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Elizabeth Warren wants answers from JPMorgan on new forced arbitration policy

Calder McHugh
Associate Editor
WASHINGTON, DC - FEBRUARY 26: Senator Elizabeth Warren (D-MA) questions Federal Reserve Chairman Jerome Powell as he delivers the Federal Reserves Semiannual Monetary Policy Report to the Senate Banking Committee on February 26, 2019 in Washington, DC. (Photo by Joshua Roberts/Getty Images)

Senator Elizabeth Warren (D-MA) is ratcheting up the pressure on America’s biggest bank.

Warren, along with Representative Jesús “Chuy” García (D-IL), wrote a letter to JPMorgan Chase (JPM) CEO Jamie Dimon on Thursday, asking why the bank is re-introducing forced arbitration clauses in contracts with credit card users.

These types of clauses require that, when seeking redress, customers submit to a closed-door hearing rather than having the ability to pursue a lawsuit. This stops consumers from being able to band together to form class action lawsuits and, according to Warren, often dissuades action from customers who don’t want to fight big banks alone.

“Forced arbitration clauses ban customers who have been cheated from banding together and vindicating their rights in court. This practice allows banks and other companies to get away with scamming large numbers of customers out of relatively small amounts of money,” the letter stated.

The decision to include forced arbitration in its contracts, which was announced in an email in early June, is a reversal from the bank’s policy for the last decade — in 2009, as part of a class-action lawsuit, JPMorgan Chase agreed to drop arbitration for three and a half years.

WASHINGTON, DC - APRIL 10: Jamie Dimon, Chair and CEO of JP Morgan Chase, testifies before the House Financial Services Commitee in Washington Wednesday April 10, 2019. (Photo by J. Lawler Duggan/For The Washington Post via Getty Images)

JPMorgan spokeswoman Patricia Wexler told The New York Times, “Data shows that arbitration is often faster, less expensive with better outcomes for our customers.” However, some experts disagree. A study conducted at Stanford University by Professors Mark Egan, Gregor Matvos, and Amit Seru that analyzed over 9,000 arbitration cases found that companies often pick arbiters who have track records of deciding in favor of the business. Egan, Matvos, and Seru concluded that consumers pursuing arbitration hearings are at a distinct disadvantage.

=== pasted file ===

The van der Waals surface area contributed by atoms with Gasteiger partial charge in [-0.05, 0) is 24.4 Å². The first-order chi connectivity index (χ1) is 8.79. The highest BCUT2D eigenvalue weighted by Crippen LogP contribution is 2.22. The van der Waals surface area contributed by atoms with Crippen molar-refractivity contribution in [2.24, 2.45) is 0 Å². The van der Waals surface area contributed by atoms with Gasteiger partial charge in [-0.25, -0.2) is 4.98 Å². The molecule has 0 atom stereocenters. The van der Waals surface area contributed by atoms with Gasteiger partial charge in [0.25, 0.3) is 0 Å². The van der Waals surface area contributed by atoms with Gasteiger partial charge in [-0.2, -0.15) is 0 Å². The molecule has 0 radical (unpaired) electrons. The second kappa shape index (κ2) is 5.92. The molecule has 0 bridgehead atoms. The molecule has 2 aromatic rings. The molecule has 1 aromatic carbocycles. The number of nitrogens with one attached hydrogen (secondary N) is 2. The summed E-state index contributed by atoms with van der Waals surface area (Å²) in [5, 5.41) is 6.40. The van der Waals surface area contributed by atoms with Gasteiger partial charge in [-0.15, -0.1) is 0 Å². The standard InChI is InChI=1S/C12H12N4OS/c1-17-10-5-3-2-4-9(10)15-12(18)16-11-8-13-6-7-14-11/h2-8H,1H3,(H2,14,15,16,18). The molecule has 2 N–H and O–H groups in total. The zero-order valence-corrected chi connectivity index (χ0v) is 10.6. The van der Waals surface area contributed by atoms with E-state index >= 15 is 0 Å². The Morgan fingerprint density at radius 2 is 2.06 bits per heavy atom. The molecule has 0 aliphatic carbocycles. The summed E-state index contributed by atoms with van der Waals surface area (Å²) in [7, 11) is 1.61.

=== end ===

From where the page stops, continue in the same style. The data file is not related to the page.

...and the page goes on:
“If Chase really thought that arbitration was in the best interest of its customers, it would give them the choice of whether to use arbitration or go to court — but you are not giving them a meaningful choice,” Warren and García argued.

The change applies to almost all of JPMorgan Chase’s credit card users. They are allowed to opt out of the new provision with a written and signed letter, mailed to a PO Box in Delaware, until August 9.

Banks have had to contend with less regulation since the Trump administration began, as he has largely defanged the Consumer Financial Protection Bureau (CFPB) that Warren set up. In October of 2017, Trump signed a resolution that overturned the CFPB’s ban of forced arbitration clauses for financial companies.

A CreditCards.com review of 30 major card issuers found that two-thirds of them now use forced arbitration practices, albeit with some exceptions for suits in small claims court.

In her letter, Warren has given Dimon a deadline of July 12 to explain more fully the reasoning for his bank’s policy change.

Warren is not the only Democratic presidential candidate to express disappointment with the forced arbitration clause. On June 7, just days after the change was announced in an email, Senator Kamala Harris (D-CA) wrote a letter to Dimon co-signed by Senator Richard Blumenthal (D-CT) arguing, “Forced arbitration is unfair and unjust to consumers.”

Yahoo Finance did not receive an immediate response from JPMorgan for comment on the letter from Warren and García.

Calder McHugh is an Associate Editor at Yahoo Finance. Follow him on Twitter: @Calder_McHugh.

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